Two ways to auto tag
Digital music files contain tags that describe information about the musical contents, alongside the actual audio data. This information includes everything from the song title and the name of the containing release to its year of publication.
It is this data that music programs use to organise and categorise musical collections in helpful ways, such as searching by genre or era; without the appropriate data, people cannot make use of these features. If you have a widespread absence of metadata in your music files that, combined with the size of modern music collections, means your music library becomes impossible to browse and search.
But that presents a problem: if metadata is missing, how can the relevant information be discovered? If we only have the audio data to go on, this would involve a human listening to each piece of music and deducing the release. For large music collections this is not practical, so methods to automatically identify and tag missing information into music files have been developed.
Two ways to automatically identify music collections have emerged. The first, which only works for CD sourced music, is an online database that matches the table of contents of discs as they are ripped, to known album data. The second is audio fingerprinting, which attempts to recognise individual audio tracks based on how they sound. Both of these methods are described and compared here.
CD TOC based
An early solution to automatic tagging was the Compact Disc Database (CDDB). The database contained information about the table of contents of published discs, such as the number of tracks and the length of each. Since the combined specific lengths of the tracks are unlikely to be shared from disc to disc, it served as a semi-reliable identifier. Thus when disc ripping programs were used to copy discs, they would often be able to identify it purely by its declared table of contents.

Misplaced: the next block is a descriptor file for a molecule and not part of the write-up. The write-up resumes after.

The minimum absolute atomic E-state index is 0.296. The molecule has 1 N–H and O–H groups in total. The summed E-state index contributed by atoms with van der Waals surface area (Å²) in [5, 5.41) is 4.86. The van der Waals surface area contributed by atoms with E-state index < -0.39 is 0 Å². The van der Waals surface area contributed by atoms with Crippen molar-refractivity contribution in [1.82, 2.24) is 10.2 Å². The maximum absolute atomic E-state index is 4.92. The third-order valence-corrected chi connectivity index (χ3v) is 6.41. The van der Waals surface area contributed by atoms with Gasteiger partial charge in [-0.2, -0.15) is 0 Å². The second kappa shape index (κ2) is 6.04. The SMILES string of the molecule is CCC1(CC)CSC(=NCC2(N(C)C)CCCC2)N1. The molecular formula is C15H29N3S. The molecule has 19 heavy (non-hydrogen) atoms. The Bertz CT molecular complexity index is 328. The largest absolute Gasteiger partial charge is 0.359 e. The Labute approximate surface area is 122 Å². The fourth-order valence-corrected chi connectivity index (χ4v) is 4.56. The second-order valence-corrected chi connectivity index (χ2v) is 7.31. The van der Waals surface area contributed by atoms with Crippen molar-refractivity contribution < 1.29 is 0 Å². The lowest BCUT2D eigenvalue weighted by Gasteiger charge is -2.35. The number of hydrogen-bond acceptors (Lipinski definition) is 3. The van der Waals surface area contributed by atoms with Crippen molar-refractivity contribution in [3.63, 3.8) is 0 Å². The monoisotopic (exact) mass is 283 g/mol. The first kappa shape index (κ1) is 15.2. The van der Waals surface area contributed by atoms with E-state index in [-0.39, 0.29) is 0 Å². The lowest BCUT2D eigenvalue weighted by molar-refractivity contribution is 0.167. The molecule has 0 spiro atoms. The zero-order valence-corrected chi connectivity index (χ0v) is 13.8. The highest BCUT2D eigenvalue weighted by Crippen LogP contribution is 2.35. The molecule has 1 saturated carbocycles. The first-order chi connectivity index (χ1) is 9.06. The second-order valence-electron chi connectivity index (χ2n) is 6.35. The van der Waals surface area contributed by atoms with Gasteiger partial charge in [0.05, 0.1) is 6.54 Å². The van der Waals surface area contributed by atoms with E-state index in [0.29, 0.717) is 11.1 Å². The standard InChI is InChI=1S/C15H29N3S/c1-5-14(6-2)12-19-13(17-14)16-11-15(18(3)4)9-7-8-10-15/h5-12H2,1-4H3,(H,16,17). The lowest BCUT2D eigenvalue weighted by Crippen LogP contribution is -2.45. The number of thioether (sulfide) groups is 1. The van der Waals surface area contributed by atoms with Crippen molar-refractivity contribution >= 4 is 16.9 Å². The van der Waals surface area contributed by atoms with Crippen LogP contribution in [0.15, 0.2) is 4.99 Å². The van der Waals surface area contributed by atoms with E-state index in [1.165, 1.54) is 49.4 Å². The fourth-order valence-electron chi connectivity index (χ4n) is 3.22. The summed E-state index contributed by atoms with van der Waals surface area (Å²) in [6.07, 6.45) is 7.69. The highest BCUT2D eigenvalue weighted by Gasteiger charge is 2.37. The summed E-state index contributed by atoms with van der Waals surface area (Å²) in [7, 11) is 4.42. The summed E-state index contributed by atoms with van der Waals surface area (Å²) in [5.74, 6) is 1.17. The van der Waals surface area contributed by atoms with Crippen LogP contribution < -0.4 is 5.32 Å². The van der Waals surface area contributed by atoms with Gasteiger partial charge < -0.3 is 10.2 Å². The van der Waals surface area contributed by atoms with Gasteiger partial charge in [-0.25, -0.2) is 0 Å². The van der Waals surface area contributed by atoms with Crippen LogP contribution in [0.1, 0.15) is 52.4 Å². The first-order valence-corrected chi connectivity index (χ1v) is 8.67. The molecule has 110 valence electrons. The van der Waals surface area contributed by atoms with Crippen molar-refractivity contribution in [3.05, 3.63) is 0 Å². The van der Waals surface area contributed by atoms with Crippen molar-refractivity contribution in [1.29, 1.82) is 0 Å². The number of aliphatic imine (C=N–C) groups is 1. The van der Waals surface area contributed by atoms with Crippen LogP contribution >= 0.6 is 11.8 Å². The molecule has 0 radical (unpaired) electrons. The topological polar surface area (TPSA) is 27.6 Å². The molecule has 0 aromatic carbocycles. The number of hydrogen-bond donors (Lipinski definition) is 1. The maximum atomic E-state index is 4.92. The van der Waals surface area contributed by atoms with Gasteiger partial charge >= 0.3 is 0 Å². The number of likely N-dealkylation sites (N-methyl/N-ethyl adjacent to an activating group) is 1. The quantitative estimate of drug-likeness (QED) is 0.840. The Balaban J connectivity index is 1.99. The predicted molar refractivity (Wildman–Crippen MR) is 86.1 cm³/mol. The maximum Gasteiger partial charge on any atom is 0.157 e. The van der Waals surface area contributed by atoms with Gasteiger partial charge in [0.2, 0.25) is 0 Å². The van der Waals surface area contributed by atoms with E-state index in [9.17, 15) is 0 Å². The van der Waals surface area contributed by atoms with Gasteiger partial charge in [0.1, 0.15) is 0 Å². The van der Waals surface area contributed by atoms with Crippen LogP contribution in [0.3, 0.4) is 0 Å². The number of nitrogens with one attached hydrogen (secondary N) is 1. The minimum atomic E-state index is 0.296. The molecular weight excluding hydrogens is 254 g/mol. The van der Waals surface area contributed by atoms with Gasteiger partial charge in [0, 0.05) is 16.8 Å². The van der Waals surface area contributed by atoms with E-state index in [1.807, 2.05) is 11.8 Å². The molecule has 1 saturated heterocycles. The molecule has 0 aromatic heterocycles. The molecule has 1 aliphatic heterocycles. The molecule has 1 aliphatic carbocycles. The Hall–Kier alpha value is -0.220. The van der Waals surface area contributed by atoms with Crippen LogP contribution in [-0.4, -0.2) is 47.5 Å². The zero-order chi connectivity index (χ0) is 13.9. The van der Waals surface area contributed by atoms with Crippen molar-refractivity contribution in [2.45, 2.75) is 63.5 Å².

This proved an effective method for the copying of commercial discs, providing the database was well maintained and up to date. However, this system is simply not useable to identify single tracks, or tracks from discs of any other nature; perhaps where the tracks are out of order, or a disc containing mixed songs burned by a friend.
Furthermore, while the summation of track positions is unlikely to be replicated on other CDs, it does happen and so clashes sometimes result. In my own anecdotal experience I would guess this happens about 10% of the time.
Audio fingerprint based
A more robust and flexible alternative is audio fingerprinting; this tries to intelligently recognise individual tracks by their audio signals. This is done by software that essentially tries to mimic how a human might recognise music, by paying attention to how the music actually sounds, and comparing distinctive acoustics.
Since the algorithms rely on comparing how the music sounds rather than the underlying data, audio fingerprinting has the benefit of being able to work with many formats. It also allows tracks to be recognised independently of others from an album or associated disc. However, analysing audio data is computationally expensive, as is the comparison of such data, making this method slower than simply searching a database with track timings.
There are a number of audio fingerprint services. A famous one is Shazam which uses the technology to recognise clips of music in everyday situations.
Overall, the best method to tag music collections depends on the specific needs of the user. If their collection consists of professionally produced discs that are likely to exist in public databases, and if they can afford to manually edit tags for those that do not, then using CD TOC based lookups should be sufficient. If the user has aggregated music from other sources, such as the Internet, and it is not neatly arranged into full albums, then audio fingerprinting is likely to be the most appropriate and effective.
Thanks to Uberto for the image above.